My email is will.paterson93@gmail.com 

motayali
motayali

Hi Joey. Great article. A barrier for most grassroot coaches is the priority prof players get for the UEFA badges. Many people have told me that unless you are a professional player, it is hard to coach at a high level. I currently coaching an Under 13s side and I am also with Arsenal Soccer Schools. Wpuld love to attend your workshop. mtayyabali@hotmail.co.uk

Mikejames161
Mikejames161

Hi Joey

Good article I coach the local senior side and u7s and am due to start the uefa c licence this year.

Mikejames161@hotmail.com

Seegercd
Seegercd

33 and no experience but want to learn, improve and help

Carlseeger@hotmail.com

NJev
NJev

Really good read, some interesting points made.

I'm 20 years old currently coaching Hednesford Town U18. Level 2 coach.

nick.jevon@gmail.com

tjenni
tjenni

hey joey,

i am a coach for a U-13 team in Denmark, but im still interested, I'm sure I can use it over here. please keep me updated.  kenni1988@gmail.com

Craig Rose
Craig Rose

Keith

Could you possibly send me more details on the Home Economics Development funding please? My email is Quornfalcons@gmail.com

Cheers Craig

JordanHills27
JordanHills27

@ashleytmh Totally agree. I found informal qualifications such as these, generic and uninspiring. After completion of FA Level 2, I didn't feel like deserved the title of qualified coach. As much I want to be a great coach, it felt like anybody could stroll up and walk away with that qualification despite its extortionate cost.

Joey B
Joey B

@legeleje I've spoken to a lot of people who say the same thing about facilities. I agree the facilities must improve. It is going to be a case of lots of improvements over many things within the game. There is no one real weakness but many. Facilities, cost of courses, access to experienced coaches, players, incentives for clubs to develop British talent, game time, the list is very long. I wish I was in a position to change all but I'm not. One thing we can do mind is focus on controlling the controlable. Can I use my position to help others? Yes. Can I raise awareness? Yes. I intend to help as much as I possible can. Thanks for the post.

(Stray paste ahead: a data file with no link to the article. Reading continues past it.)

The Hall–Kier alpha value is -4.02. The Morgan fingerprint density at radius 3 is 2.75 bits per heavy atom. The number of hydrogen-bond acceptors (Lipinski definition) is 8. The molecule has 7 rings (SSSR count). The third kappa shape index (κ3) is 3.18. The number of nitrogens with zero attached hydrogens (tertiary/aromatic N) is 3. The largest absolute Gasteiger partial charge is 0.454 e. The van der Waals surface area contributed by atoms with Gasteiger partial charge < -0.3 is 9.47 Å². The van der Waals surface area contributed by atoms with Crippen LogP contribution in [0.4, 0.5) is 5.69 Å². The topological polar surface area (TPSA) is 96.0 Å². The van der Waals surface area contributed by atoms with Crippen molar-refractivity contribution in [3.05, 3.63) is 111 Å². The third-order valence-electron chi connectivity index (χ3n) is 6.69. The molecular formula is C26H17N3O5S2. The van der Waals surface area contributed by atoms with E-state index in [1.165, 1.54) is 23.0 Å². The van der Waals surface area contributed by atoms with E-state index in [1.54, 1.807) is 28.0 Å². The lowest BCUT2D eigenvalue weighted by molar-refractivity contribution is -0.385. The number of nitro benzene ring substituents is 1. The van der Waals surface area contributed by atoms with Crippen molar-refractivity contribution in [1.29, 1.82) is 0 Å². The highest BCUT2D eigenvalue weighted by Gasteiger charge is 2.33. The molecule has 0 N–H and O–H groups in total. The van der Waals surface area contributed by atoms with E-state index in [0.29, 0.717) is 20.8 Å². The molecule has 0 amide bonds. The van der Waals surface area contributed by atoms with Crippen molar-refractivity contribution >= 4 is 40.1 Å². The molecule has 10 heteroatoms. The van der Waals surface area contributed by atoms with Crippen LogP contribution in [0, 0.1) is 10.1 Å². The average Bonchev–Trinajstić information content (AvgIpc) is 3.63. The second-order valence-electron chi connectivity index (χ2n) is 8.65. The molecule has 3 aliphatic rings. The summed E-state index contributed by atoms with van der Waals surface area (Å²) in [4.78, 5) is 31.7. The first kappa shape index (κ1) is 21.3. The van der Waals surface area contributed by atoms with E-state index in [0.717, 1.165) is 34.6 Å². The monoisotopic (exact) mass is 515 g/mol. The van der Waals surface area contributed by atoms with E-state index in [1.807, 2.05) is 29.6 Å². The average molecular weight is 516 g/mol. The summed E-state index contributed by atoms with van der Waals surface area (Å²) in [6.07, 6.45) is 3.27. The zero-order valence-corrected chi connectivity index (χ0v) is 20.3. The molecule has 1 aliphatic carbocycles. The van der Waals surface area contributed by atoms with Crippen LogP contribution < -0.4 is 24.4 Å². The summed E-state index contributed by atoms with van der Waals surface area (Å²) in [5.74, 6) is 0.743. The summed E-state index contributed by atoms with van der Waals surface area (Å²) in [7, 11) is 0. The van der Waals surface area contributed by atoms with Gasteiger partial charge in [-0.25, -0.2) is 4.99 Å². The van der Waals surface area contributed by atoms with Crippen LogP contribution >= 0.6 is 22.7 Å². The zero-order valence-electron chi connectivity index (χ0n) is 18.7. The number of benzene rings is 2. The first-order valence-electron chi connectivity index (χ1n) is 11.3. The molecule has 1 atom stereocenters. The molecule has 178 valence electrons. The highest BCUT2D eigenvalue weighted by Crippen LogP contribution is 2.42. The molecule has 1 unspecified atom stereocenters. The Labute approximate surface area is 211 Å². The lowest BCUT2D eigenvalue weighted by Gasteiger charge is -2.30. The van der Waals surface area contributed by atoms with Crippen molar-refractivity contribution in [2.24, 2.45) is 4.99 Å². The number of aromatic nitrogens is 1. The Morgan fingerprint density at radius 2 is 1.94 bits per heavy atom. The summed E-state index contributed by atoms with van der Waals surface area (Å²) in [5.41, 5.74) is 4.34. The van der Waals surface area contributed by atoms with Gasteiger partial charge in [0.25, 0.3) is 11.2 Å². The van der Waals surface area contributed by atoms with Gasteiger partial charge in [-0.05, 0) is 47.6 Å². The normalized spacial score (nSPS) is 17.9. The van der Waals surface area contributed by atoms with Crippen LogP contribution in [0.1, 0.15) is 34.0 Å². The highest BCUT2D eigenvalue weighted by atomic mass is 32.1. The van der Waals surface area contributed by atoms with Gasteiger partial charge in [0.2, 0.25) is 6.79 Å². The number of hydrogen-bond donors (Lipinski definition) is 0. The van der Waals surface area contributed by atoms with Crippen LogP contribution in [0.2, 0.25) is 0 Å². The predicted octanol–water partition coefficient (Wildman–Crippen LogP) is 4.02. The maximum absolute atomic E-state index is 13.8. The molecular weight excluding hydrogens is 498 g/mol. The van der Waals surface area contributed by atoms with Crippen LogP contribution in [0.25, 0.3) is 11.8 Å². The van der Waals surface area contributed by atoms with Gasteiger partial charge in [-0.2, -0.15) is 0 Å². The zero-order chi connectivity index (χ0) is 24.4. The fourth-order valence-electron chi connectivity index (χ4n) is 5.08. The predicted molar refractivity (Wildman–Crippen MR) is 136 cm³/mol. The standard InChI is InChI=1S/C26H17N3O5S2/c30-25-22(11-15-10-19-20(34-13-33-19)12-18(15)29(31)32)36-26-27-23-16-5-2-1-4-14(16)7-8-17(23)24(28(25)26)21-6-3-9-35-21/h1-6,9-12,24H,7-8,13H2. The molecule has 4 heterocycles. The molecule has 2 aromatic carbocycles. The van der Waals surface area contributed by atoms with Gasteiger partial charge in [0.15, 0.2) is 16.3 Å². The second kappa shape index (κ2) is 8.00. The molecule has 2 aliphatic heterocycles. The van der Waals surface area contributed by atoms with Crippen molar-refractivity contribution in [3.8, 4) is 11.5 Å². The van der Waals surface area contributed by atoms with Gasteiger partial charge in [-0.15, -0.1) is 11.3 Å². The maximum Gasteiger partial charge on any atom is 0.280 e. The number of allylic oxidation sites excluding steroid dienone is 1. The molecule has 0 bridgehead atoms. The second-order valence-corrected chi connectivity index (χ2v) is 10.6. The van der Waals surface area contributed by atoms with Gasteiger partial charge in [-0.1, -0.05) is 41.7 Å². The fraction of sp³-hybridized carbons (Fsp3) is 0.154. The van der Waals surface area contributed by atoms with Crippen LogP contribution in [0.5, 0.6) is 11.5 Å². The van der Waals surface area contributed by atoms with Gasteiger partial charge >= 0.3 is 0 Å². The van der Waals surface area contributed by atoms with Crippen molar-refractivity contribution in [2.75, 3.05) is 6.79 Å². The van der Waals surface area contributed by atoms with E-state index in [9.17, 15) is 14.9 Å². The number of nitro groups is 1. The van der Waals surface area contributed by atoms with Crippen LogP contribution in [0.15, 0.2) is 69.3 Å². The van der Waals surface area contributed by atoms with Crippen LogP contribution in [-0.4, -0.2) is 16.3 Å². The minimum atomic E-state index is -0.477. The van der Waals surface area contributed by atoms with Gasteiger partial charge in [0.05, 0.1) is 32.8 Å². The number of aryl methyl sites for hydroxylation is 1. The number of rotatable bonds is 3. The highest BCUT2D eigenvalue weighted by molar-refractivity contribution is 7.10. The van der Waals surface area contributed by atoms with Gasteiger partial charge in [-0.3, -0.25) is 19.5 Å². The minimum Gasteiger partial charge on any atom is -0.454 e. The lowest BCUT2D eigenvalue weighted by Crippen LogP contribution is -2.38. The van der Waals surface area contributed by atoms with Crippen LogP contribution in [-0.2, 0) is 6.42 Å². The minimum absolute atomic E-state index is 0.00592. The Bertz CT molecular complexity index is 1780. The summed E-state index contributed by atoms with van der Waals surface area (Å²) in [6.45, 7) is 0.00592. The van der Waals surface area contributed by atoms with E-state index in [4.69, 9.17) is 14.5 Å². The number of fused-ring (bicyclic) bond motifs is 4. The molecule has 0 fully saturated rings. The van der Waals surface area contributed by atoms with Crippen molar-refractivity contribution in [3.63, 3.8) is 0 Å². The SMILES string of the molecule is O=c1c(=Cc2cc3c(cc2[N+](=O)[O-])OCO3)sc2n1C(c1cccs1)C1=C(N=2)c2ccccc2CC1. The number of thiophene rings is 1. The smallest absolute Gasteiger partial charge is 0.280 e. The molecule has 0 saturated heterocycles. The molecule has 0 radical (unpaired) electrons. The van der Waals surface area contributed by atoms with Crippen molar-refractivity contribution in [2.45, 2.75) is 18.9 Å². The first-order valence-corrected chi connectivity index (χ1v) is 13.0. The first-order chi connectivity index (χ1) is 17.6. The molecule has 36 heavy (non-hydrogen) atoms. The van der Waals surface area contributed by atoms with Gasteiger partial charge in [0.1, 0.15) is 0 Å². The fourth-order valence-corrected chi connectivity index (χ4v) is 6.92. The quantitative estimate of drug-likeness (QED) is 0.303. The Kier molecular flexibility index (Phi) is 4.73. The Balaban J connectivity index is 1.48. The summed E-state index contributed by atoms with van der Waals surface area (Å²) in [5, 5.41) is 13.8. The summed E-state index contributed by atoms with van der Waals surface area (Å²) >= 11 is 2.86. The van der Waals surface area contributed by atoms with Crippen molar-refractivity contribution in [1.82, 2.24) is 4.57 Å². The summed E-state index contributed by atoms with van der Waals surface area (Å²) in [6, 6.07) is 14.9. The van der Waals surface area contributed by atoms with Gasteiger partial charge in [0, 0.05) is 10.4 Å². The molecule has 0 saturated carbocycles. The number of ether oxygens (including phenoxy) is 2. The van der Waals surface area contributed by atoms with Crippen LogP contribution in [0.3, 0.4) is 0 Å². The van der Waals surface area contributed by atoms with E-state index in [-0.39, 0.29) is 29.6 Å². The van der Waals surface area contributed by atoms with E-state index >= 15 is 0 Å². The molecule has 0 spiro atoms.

Joey B
Joey B

@FlashArrowfireRaison A lot of people have approached me on this. At this stage I am trying to find some dates to put together, that might work. But I will certainly bare you in mind mate thanks.

Joey B
Joey B

@motayali Thanks for the post. Not really a workshop more of a Q and A, and hopefully some people smarter than me, giving their insights into the world of coaching and athlete development.


legeleje
legeleje

@Joey B @legeleje


Joey

Its a massive job there so much were behind with as i said our club has had a grant from Sport England etc but grass pitches in our climate is a problem, its the same every year ive done it, an 8 to 10 weeks every year

where games are either not possible or were playing on pitches that look like the a set from a first world war movie, i had a right winger running yesterday that looked as though he was running in brown custard.

As i said it seems in Holland all clubs had top notch artificial surfaces that games could be played every weekend without worrying about checking the bbc forecast, great surfaces to play on,true bounces and ball roll, and the massive advantage of floodlights to train midweek, some of these pitches we in the middle of houses where the local residents hadn't obviously complained like im pretty sure they would over here.